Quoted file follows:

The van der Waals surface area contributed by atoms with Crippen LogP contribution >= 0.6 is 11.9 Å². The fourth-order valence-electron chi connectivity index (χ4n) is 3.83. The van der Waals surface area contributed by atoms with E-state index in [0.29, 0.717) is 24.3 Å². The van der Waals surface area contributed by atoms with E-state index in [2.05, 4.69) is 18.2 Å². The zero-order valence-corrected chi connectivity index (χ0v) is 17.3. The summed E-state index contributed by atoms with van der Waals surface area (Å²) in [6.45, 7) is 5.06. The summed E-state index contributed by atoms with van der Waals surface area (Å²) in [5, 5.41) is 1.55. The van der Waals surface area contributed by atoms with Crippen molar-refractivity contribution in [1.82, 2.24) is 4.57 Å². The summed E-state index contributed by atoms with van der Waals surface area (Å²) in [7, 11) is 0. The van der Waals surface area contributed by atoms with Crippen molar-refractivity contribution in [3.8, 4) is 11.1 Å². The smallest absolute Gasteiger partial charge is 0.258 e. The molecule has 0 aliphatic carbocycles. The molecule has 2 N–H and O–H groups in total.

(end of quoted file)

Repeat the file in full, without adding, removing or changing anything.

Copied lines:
The van der Waals surface area contributed by atoms with Crippen LogP contribution >= 0.6 is 11.9 Å². The fourth-order valence-electron chi connectivity index (χ4n) is 3.83. The van der Waals surface area contributed by atoms with E-state index in [0.29, 0.717) is 24.3 Å². The van der Waals surface area contributed by atoms with E-state index in [2.05, 4.69) is 18.2 Å². The zero-order valence-corrected chi connectivity index (χ0v) is 17.3. The summed E-state index contributed by atoms with van der Waals surface area (Å²) in [6.45, 7) is 5.06. The summed E-state index contributed by atoms with van der Waals surface area (Å²) in [5, 5.41) is 1.55. The van der Waals surface area contributed by atoms with Crippen molar-refractivity contribution in [1.82, 2.24) is 4.57 Å². The summed E-state index contributed by atoms with van der Waals surface area (Å²) in [7, 11) is 0. The van der Waals surface area contributed by atoms with Crippen molar-refractivity contribution in [3.8, 4) is 11.1 Å². The smallest absolute Gasteiger partial charge is 0.258 e. The molecule has 0 aliphatic carbocycles. The molecule has 2 N–H and O–H groups in total.